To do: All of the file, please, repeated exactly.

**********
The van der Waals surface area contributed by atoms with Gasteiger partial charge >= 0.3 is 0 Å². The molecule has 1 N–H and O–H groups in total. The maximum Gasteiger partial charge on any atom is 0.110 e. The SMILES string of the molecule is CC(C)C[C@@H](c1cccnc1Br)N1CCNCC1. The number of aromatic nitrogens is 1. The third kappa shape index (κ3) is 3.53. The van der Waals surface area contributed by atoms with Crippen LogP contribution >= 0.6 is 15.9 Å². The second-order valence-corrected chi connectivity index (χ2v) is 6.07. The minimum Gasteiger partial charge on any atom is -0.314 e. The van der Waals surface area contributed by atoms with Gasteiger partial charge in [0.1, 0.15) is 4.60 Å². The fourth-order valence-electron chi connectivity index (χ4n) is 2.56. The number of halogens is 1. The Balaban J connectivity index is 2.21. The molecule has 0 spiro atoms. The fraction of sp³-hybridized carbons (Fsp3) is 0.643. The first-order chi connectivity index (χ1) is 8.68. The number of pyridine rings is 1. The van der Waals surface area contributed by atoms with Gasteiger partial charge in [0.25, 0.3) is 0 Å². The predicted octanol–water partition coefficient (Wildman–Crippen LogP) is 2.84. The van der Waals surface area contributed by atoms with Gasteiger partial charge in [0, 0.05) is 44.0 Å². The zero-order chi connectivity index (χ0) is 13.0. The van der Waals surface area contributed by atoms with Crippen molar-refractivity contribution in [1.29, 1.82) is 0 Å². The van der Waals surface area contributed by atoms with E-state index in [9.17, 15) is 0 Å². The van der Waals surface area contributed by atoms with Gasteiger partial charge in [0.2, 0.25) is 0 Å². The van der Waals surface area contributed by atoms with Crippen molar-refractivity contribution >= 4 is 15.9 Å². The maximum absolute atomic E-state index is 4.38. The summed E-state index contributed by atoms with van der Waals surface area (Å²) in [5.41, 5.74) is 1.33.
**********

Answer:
The van der Waals surface area contributed by atoms with Gasteiger partial charge >= 0.3 is 0 Å². The molecule has 1 N–H and O–H groups in total. The maximum Gasteiger partial charge on any atom is 0.110 e. The SMILES string of the molecule is CC(C)C[C@@H](c1cccnc1Br)N1CCNCC1. The number of aromatic nitrogens is 1. The third kappa shape index (κ3) is 3.53. The van der Waals surface area contributed by atoms with Crippen LogP contribution >= 0.6 is 15.9 Å². The second-order valence-corrected chi connectivity index (χ2v) is 6.07. The minimum Gasteiger partial charge on any atom is -0.314 e. The van der Waals surface area contributed by atoms with Gasteiger partial charge in [0.1, 0.15) is 4.60 Å². The fourth-order valence-electron chi connectivity index (χ4n) is 2.56. The number of halogens is 1. The Balaban J connectivity index is 2.21. The molecule has 0 spiro atoms. The fraction of sp³-hybridized carbons (Fsp3) is 0.643. The first-order chi connectivity index (χ1) is 8.68. The number of pyridine rings is 1. The van der Waals surface area contributed by atoms with Gasteiger partial charge in [0.25, 0.3) is 0 Å². The predicted octanol–water partition coefficient (Wildman–Crippen LogP) is 2.84. The van der Waals surface area contributed by atoms with Gasteiger partial charge in [0, 0.05) is 44.0 Å². The zero-order chi connectivity index (χ0) is 13.0. The van der Waals surface area contributed by atoms with Crippen molar-refractivity contribution in [1.29, 1.82) is 0 Å². The van der Waals surface area contributed by atoms with E-state index in [9.17, 15) is 0 Å². The van der Waals surface area contributed by atoms with Gasteiger partial charge in [0.2, 0.25) is 0 Å². The van der Waals surface area contributed by atoms with Crippen molar-refractivity contribution >= 4 is 15.9 Å². The maximum absolute atomic E-state index is 4.38. The summed E-state index contributed by atoms with van der Waals surface area (Å²) in [5.41, 5.74) is 1.33.